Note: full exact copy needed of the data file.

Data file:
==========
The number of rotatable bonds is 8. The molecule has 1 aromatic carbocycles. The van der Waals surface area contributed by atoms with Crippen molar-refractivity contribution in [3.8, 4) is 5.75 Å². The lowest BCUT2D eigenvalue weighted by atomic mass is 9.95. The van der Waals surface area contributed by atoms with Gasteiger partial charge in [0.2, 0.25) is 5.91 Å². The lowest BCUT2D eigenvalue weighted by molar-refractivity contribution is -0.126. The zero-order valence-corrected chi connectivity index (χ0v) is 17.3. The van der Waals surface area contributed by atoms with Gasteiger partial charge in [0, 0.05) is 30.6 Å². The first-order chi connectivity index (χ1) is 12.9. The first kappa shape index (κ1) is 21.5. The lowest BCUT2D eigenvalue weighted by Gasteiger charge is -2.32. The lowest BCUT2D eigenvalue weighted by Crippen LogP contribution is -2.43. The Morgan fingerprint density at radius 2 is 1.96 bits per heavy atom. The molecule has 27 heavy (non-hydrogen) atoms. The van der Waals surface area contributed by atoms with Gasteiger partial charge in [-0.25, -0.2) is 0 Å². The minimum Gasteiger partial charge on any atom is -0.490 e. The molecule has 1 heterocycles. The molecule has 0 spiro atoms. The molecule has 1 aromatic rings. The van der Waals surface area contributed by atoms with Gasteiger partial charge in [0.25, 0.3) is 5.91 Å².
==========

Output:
The number of rotatable bonds is 8. The molecule has 1 aromatic carbocycles. The van der Waals surface area contributed by atoms with Crippen molar-refractivity contribution in [3.8, 4) is 5.75 Å². The lowest BCUT2D eigenvalue weighted by atomic mass is 9.95. The van der Waals surface area contributed by atoms with Gasteiger partial charge in [0.2, 0.25) is 5.91 Å². The lowest BCUT2D eigenvalue weighted by molar-refractivity contribution is -0.126. The zero-order valence-corrected chi connectivity index (χ0v) is 17.3. The van der Waals surface area contributed by atoms with Gasteiger partial charge in [0, 0.05) is 30.6 Å². The first-order chi connectivity index (χ1) is 12.9. The first kappa shape index (κ1) is 21.5. The lowest BCUT2D eigenvalue weighted by Gasteiger charge is -2.32. The lowest BCUT2D eigenvalue weighted by Crippen LogP contribution is -2.43. The Morgan fingerprint density at radius 2 is 1.96 bits per heavy atom. The molecule has 27 heavy (non-hydrogen) atoms. The van der Waals surface area contributed by atoms with Gasteiger partial charge in [-0.25, -0.2) is 0 Å². The minimum Gasteiger partial charge on any atom is -0.490 e. The molecule has 1 heterocycles. The molecule has 0 spiro atoms. The molecule has 1 aromatic rings. The van der Waals surface area contributed by atoms with Gasteiger partial charge in [0.25, 0.3) is 5.91 Å².